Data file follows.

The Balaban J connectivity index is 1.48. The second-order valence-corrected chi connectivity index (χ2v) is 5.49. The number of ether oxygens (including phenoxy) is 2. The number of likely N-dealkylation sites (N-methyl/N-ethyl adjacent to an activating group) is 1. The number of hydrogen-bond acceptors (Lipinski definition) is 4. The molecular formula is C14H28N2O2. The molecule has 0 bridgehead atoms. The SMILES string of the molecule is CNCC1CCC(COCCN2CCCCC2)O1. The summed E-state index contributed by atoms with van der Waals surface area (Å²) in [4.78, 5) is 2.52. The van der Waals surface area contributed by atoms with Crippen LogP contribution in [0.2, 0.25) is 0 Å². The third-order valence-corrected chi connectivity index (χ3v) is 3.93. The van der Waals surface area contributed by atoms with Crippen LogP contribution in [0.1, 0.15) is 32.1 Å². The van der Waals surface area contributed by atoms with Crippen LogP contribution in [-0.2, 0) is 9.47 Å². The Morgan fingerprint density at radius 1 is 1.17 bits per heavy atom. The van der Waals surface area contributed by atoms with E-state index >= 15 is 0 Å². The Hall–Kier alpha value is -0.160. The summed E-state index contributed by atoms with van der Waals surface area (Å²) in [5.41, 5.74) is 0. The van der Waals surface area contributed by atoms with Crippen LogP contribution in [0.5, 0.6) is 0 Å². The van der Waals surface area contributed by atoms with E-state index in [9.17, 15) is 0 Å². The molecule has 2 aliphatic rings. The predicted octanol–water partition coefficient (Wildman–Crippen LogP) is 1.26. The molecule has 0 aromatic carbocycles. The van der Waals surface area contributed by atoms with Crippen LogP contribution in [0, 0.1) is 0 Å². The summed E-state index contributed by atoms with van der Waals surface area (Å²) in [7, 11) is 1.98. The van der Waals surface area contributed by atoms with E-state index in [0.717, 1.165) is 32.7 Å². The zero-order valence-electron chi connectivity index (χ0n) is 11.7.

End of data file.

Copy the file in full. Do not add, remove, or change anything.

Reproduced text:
The Balaban J connectivity index is 1.48. The second-order valence-corrected chi connectivity index (χ2v) is 5.49. The number of ether oxygens (including phenoxy) is 2. The number of likely N-dealkylation sites (N-methyl/N-ethyl adjacent to an activating group) is 1. The number of hydrogen-bond acceptors (Lipinski definition) is 4. The molecular formula is C14H28N2O2. The molecule has 0 bridgehead atoms. The SMILES string of the molecule is CNCC1CCC(COCCN2CCCCC2)O1. The summed E-state index contributed by atoms with van der Waals surface area (Å²) in [4.78, 5) is 2.52. The van der Waals surface area contributed by atoms with Crippen LogP contribution in [0.2, 0.25) is 0 Å². The third-order valence-corrected chi connectivity index (χ3v) is 3.93. The van der Waals surface area contributed by atoms with Crippen LogP contribution in [0.1, 0.15) is 32.1 Å². The van der Waals surface area contributed by atoms with Crippen LogP contribution in [-0.2, 0) is 9.47 Å². The Morgan fingerprint density at radius 1 is 1.17 bits per heavy atom. The van der Waals surface area contributed by atoms with E-state index >= 15 is 0 Å². The Hall–Kier alpha value is -0.160. The summed E-state index contributed by atoms with van der Waals surface area (Å²) in [5.41, 5.74) is 0. The van der Waals surface area contributed by atoms with Crippen LogP contribution in [0.5, 0.6) is 0 Å². The van der Waals surface area contributed by atoms with E-state index in [9.17, 15) is 0 Å². The molecule has 2 aliphatic rings. The predicted octanol–water partition coefficient (Wildman–Crippen LogP) is 1.26. The molecule has 0 aromatic carbocycles. The van der Waals surface area contributed by atoms with Crippen LogP contribution in [0, 0.1) is 0 Å². The summed E-state index contributed by atoms with van der Waals surface area (Å²) in [7, 11) is 1.98. The van der Waals surface area contributed by atoms with E-state index in [0.717, 1.165) is 32.7 Å². The zero-order valence-electron chi connectivity index (χ0n) is 11.7.